Sharing Your Family at The Dowse

Author: Courtney Johnston, Director
How an experiment in audience participation has worked out at The Dowse.

This post started off as a chance to gather some cute images I've been tweeting in one place, but I decided while I was at it that I would share the story of our family blackboard, in case people found it useful.

As part of our downstairs exhibition Malcolm Harrison: The Family we're running a very simple participation project (actually, that term feels far too fancy for what we've done). Harrison's Family is a collection of dolls, each with their own very distinctive look and backstory. The selection and arrangement of works was overseen by our education manager Jen Boland, and Jen worked with our designer Michael Pester to come up with an activity that would bring the exhibition to life.

The show is in a corridor-shaped gallery that links our current Slip Cast exhibition to the pataka Nuku Tewhatewha. Along one wall we have a line of cases displaying the dolls. On the facing wall we have two cases, flanking a large blackboard with curlique edges and the title 'Your Family' at the top. A box of chalk and a duster sit on a small shelf next to the blackboard. Our hope was that people would take in The Family and then draw a picture of their own. 

You always worry when you set up something like this. Worries come in three clumps:

One: Will anyone do it?
Two: Will it be all swear words and pictures of penises?
Three: Will people take the materials and scribble on the walls / artworks / something else I haven't thought of yet?

Hours—days even—can be spent refining the 'ask' to elicit the best (by which we often mean, "right") responses. In this case, our prompt is incredibly simple: a blank board, the words 'Your Family', and a box of chalk.

In the event, we've had nothing but on topic, often delightful, contributions. I've been intrigued by the variety of ways people depict their family. Some people are drawing self-portraits and naming themselves. Some draw the traditional tree-like diagram. Some draw stick figures in a row. Some use a sentence; a recent example is, "Ko Kody toku ingoa. Reihana whanau. Te Hokianga nui a kupe".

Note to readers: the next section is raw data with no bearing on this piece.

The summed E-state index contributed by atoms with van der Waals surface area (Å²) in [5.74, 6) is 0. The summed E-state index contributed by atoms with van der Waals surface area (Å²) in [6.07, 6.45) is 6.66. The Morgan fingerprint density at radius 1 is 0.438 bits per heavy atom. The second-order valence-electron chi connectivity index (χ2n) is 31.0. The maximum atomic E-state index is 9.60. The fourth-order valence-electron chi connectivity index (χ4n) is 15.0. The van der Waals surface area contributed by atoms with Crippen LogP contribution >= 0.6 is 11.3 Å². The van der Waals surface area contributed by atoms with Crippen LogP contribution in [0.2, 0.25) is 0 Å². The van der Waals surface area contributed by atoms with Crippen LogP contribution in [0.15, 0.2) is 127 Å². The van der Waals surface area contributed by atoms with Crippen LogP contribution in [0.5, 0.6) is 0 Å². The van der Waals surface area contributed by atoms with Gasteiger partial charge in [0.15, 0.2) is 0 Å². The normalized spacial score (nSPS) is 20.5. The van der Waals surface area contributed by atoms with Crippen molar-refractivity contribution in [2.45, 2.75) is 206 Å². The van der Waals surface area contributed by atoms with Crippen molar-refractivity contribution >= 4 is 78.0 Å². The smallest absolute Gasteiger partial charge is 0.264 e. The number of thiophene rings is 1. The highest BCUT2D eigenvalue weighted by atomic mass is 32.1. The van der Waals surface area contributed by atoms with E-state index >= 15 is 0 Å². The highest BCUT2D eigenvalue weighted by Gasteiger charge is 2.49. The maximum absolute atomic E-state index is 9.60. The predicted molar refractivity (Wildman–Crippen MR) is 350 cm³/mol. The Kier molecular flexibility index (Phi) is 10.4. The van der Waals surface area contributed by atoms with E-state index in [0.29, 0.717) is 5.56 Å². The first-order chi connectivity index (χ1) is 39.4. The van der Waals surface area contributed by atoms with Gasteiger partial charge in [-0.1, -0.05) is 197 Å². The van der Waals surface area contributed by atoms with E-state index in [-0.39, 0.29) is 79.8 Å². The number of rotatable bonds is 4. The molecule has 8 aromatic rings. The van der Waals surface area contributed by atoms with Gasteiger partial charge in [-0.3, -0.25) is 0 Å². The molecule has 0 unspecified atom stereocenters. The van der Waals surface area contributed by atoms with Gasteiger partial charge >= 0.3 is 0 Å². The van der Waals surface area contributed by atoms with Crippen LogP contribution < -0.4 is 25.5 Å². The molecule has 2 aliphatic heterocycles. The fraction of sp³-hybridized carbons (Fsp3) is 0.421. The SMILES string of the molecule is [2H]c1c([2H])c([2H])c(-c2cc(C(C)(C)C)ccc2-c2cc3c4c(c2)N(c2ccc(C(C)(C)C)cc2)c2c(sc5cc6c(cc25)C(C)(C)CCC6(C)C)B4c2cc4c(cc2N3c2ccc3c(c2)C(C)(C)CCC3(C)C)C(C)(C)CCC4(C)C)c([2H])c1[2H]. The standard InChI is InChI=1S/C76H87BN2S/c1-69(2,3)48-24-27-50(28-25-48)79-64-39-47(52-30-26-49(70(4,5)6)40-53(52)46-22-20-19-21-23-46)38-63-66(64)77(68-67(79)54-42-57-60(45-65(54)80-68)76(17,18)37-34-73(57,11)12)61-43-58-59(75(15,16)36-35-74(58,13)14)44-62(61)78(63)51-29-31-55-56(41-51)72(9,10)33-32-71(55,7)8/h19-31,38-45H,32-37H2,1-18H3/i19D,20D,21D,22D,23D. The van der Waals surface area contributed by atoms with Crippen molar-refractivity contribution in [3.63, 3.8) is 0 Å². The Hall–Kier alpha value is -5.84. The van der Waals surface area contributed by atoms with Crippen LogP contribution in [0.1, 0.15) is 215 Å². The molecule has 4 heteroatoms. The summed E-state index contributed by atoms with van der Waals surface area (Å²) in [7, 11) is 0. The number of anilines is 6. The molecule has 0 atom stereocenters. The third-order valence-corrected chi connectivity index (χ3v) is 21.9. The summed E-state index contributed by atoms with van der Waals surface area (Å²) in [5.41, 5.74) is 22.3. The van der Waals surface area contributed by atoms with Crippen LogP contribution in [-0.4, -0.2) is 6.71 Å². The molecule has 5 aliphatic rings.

I was also fascinated by the unintentional linkage to a work by Rohan Wealleans which was on display upstairs in the Blumhardt Gallery when The Family first opened. Wealleans' Family Tree was part of the Man Made exhibition Sian van Dyk curated. Created as large embroidery in pastel thread on a canvas background, Wealleans' Family Tree maps a line of descent that is ornate but lacking in detail (Dad > Dad's Dad> Dad's Dad's Dad > Dad's Dad's Dad's Mum). I wondered whether people saw this family tree and became freer when they drew their own. (Megan Dunn wrote beautifully about this work for us recently.)

We've not had to do anything to "manage" the board. One small change we have made is to not wipe the board clean at the end of every day. When we do wipe off contributions to make way for new ones, we leave a couple that we enjoy as seeds for the next people to come along.

If you're looking to integrate this kind of activity in your own gallery (and it seems you can't visit a museum these days without being asked to write something on something) one of the best minds in the business of creating enjoyable experiences that elicit meaningful responses is Nina Simon, director of the Santa Cruz Museum of Art and History. Nina has recently blogged about the effectiveness of three participation projects her museum ran, and these earlier posts on A/B testing of your "ask" and this on crafting good questions are also very useful.

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